That, Ezpeleta told's Mela Chercoles, is why the race in Jerez was postponed without a new date being set for it. "We can't reschedule it until we know when we can start," the Dorna CEO said. "It would be risky to set a date now. If the situation doesn't change, then what we will do is move races gradually." Dorna is already in talks with Le Mans, and after that, will talk to Mugello, and Barcelona.

Instead, the calendar will be rescheduled once there is clarity on when racing is possible again. "The main thing now is to recover and to see how things develop. Then, when we know we can start racing again, to adjust the season in the best way possible," Ezpeleta said.

Everything depends on when it will be practically possible to race again, Ezpeleta explained. Though FIM President Jorge Viegas recently revealed that the FIM's contract with Dorna requires them to hold at least 13 races during a MotoGP season, Ezpeleta said it was better to focus on what was actually possible. "We will do the races we can, without putting too much strain on the end of the season, which is already very busy," he said.

To that end, Dorna was not inclined to run too late into the end of the year. The 2020 season would not be allowed to compromise the 2021 season. Better to cut their losses in 2020, and focus on making a success of next season, and having as full a season as possible. "We will do a shorter season this year so that we can do as much as possible next year," Ezpeleta explained.

That, in itself, will be difficult enough. "We will have to see what will be possible for the next few seasons, because the world won't be the same after this," Ezpeleta said. The economic and psychological effects of the coronavirus pandemic will linger for a long time, and have effects in all sorts of aspects, as we laid out in an article last week.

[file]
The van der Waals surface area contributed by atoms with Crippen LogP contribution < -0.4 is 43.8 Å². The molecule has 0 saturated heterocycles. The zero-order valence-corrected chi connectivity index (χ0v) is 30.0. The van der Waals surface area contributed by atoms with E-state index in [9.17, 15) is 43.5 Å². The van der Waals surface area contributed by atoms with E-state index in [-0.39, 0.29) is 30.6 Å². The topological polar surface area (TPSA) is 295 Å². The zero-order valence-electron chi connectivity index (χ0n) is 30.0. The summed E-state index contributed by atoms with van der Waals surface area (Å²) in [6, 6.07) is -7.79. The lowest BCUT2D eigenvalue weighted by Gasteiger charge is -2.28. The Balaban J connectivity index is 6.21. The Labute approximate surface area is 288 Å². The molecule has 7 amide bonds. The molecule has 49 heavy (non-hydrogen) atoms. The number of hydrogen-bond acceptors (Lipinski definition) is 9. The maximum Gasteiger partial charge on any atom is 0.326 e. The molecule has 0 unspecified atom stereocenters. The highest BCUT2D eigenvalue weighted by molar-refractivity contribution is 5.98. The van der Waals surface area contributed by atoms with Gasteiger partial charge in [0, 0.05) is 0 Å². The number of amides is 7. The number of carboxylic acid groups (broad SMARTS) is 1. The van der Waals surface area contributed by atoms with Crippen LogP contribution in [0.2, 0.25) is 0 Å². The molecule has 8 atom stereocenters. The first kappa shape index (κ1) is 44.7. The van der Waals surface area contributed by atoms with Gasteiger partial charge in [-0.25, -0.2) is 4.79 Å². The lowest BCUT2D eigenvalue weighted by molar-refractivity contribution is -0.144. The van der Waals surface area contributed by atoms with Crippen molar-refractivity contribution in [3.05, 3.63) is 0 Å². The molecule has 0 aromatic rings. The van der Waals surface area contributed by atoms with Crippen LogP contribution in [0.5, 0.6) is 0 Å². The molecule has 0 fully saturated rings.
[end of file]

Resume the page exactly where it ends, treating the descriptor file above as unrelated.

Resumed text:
To that end, Dorna is already offering financial assistance to the teams, at least in the Grand Prix paddock. Ezpeleta told that Dorna was already paying the Moto2 and Moto3 teams €25,000 a rider to cover costs, paid through IRTA, the teams association inside of the Grand Prix paddock. Separate measures were being put in place for the independent MotoGP teams, though that was still under negotiation. The objective, though, was to offer financial support for at least the next three months.

This is a logical step for Dorna. The lesson of the 800cc era in MotoGP was that the Grand Prix paddock relied on the teams, not the factories, to exist. Without the teams, there can be no MotoGP, and so Dorna's priority is to ensure that enough teams can survive to ensure the championship can continue once racing is possible again.